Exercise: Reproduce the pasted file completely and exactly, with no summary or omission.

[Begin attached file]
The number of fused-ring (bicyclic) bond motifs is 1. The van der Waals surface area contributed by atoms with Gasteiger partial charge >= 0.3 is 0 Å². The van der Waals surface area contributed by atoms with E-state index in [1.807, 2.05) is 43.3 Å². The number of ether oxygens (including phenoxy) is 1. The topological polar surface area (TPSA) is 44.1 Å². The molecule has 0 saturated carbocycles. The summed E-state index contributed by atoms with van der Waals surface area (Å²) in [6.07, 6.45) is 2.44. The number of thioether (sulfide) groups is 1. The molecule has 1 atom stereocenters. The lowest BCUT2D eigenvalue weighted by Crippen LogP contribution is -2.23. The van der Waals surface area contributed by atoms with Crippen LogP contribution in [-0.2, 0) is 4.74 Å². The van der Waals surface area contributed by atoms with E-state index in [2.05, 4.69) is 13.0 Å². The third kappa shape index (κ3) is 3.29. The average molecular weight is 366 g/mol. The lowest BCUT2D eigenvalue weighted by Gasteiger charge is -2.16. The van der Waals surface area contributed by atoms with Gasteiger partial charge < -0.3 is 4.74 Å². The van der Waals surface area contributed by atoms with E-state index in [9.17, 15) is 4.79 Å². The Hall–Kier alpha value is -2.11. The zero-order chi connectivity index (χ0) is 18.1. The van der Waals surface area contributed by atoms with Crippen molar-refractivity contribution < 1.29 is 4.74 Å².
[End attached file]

The number of fused-ring (bicyclic) bond motifs is 1. The van der Waals surface area contributed by atoms with Gasteiger partial charge >= 0.3 is 0 Å². The van der Waals surface area contributed by atoms with E-state index in [1.807, 2.05) is 43.3 Å². The number of ether oxygens (including phenoxy) is 1. The topological polar surface area (TPSA) is 44.1 Å². The molecule has 0 saturated carbocycles. The summed E-state index contributed by atoms with van der Waals surface area (Å²) in [6.07, 6.45) is 2.44. The number of thioether (sulfide) groups is 1. The molecule has 1 atom stereocenters. The lowest BCUT2D eigenvalue weighted by Crippen LogP contribution is -2.23. The van der Waals surface area contributed by atoms with Crippen LogP contribution in [-0.2, 0) is 4.74 Å². The van der Waals surface area contributed by atoms with E-state index in [2.05, 4.69) is 13.0 Å². The third kappa shape index (κ3) is 3.29. The average molecular weight is 366 g/mol. The lowest BCUT2D eigenvalue weighted by Gasteiger charge is -2.16. The van der Waals surface area contributed by atoms with Gasteiger partial charge < -0.3 is 4.74 Å². The van der Waals surface area contributed by atoms with E-state index in [9.17, 15) is 4.79 Å². The Hall–Kier alpha value is -2.11. The zero-order chi connectivity index (χ0) is 18.1. The van der Waals surface area contributed by atoms with Crippen molar-refractivity contribution < 1.29 is 4.74 Å².